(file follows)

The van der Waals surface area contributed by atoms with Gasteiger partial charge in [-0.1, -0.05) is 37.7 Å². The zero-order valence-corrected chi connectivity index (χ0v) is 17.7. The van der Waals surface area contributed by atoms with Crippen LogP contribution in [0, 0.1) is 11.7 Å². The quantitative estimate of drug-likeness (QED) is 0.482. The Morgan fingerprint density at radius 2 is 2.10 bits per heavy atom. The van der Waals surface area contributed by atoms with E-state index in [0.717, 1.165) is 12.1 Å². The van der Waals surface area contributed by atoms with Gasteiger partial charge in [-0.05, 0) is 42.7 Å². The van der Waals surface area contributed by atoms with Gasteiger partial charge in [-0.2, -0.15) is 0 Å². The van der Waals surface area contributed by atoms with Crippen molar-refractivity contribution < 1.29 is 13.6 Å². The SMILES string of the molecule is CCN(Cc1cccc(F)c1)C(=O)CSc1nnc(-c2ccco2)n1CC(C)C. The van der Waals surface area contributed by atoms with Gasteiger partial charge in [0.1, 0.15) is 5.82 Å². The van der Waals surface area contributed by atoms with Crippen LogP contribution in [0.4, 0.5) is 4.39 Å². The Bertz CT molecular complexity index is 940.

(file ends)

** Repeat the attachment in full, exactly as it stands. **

The van der Waals surface area contributed by atoms with Gasteiger partial charge in [-0.1, -0.05) is 37.7 Å². The zero-order valence-corrected chi connectivity index (χ0v) is 17.7. The van der Waals surface area contributed by atoms with Crippen LogP contribution in [0, 0.1) is 11.7 Å². The quantitative estimate of drug-likeness (QED) is 0.482. The Morgan fingerprint density at radius 2 is 2.10 bits per heavy atom. The van der Waals surface area contributed by atoms with E-state index in [0.717, 1.165) is 12.1 Å². The van der Waals surface area contributed by atoms with Gasteiger partial charge in [-0.05, 0) is 42.7 Å². The van der Waals surface area contributed by atoms with Gasteiger partial charge in [-0.2, -0.15) is 0 Å². The van der Waals surface area contributed by atoms with Crippen molar-refractivity contribution < 1.29 is 13.6 Å². The SMILES string of the molecule is CCN(Cc1cccc(F)c1)C(=O)CSc1nnc(-c2ccco2)n1CC(C)C. The van der Waals surface area contributed by atoms with Gasteiger partial charge in [0.1, 0.15) is 5.82 Å². The van der Waals surface area contributed by atoms with Crippen LogP contribution in [0.4, 0.5) is 4.39 Å². The Bertz CT molecular complexity index is 940.